Sunday, December 2, 2012
"Superman vs. The Elite" a Thoughtful Superman Flick
Superman vs. The Elite (2012) – straight-to-video
Running minutes: 74 minutes (1 hour, 14 minutes)
MPAA – PG-13 for violent action and some language
DIRECTOR: Michael Chang
WRITER: Joe Kelly
EDITOR: Christopher D. Lozinski
COMPOSER: Robert J. Kral
ANIMATION STUDIO: Telecom Animation Film Co., Ltd.
Starring: (voices) George Newbern, Pauley Perrette, Robin Atkin Downes, Dee Bradley Baker, Ogie Banks, Catero Colbert, Grey DeLisle, Melissa Disney, Henry Simmons, Andrew Kishino, and Fred Tatasciore
Superman vs. The Elite is a 2012 direct-to-video superhero animated film from Warner Bros. Animation. Starring DC Comics’ most famous superhero, Superman, this is also the 14th feature in the DC Universe Animated Original Movies line. Once again, Bruce W. Timm is an executive producer on the film,.
Superman vs. The Elite is loosely based on the comic book story, “What’s So Funny about Truth, Justice, & the American Way,” which was published in Action Comics #775 (March 2001 cover date). That comic book was written by Joe Kelly, who also wrote the screenplay adaptation for this movie. Superman vs. The Elite finds Superman taking on a new team of ruthless superheroes who hold his idealism in contempt and who outshine him in public opinion.
As the film begins, the world watches as the neighboring countries, Eastern Bloc nation Bialya and Pokolistan, wage war against one another. Superman (George Newbern) battles the supervillain, Atomic Skull (Dee Bradley Baker), who has gone on another murderous rampage in Metropolis. It seems as if the bad guys in the world are literally getting away with murder.
Enter a powerful new group of super-crusaders, calling itself “The Elite.” Manchester Black (Robin Atkin Downes), Coldcast (Catero Colbert), Menagerie (Melissa Disney), and The Hat (Andrew Kishino) are powerful and are willing to answer violence with violence. They are not only willing to kill on a massive scale to stop villainy, but they are also willing to make pre-emptive strikes to stop the bad guys. As The Elite’s methods become increasingly popular with the public, Superman, who refuses to kill as a matter of principle, and his methods are called into question.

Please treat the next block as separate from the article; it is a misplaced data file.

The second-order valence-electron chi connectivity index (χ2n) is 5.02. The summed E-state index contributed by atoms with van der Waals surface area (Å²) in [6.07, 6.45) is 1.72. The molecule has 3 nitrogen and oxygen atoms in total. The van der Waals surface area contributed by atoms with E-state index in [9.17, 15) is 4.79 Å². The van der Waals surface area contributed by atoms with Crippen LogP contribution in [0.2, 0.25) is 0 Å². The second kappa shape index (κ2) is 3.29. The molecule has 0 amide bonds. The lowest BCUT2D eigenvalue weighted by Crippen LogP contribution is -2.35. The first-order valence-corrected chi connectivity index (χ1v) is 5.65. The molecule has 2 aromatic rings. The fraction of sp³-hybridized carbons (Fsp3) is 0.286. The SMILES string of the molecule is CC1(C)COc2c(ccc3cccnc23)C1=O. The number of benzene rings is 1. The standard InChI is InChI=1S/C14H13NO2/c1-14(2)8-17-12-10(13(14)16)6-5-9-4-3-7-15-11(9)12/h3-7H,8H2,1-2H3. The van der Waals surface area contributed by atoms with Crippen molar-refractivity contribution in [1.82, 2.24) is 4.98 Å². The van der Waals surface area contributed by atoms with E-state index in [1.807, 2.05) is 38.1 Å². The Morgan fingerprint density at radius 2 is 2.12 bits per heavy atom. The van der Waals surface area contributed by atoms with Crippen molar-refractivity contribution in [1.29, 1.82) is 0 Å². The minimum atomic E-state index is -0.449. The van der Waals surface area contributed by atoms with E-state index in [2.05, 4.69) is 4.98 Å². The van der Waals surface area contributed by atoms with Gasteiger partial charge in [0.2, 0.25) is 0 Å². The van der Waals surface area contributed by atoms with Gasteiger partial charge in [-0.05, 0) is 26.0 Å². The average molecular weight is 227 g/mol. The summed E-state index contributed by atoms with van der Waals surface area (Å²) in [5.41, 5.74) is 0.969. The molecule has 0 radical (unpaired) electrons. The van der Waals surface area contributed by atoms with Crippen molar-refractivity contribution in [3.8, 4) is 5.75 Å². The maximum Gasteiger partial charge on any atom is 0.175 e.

Although I would not call Superman vs. The Elite one of the elite films in the DC Universe Animated Original Movies series, the film’s story does raise some interesting ideas and presents intriguing dilemmas. Superman’s approach to fighting crime and solving the world’s problems are idealistic, and, of course, that is perfect in the make-believe world of Superman storytelling media.
The Elite’s approach is also problematic, mainly because of their poor judgment, lack of discretion, and the simple fact that practically everything they do is overkill. Still, it is easy to see why people are attracted to answering extreme violence with excessive violence – an eye for an eye, indeed. The Elite’s methods would also find approval in our real world. This debate between Superman’s way of dealing with the troubles of the world and The Elite’s use of ultra-violence makes Superman vs. The Elite a little more thoughtful than the average direct-to-DVD animated movie.
The big action set pieces, mostly the fights between Superman and The Elite, are good, although the animation is a bit wonky and seems a bit too cartoony in style to fit the dark subject matter of this film. Still, Superman vs. The Elite is worth seeing.
7 of 10
Friday, September 21, 2012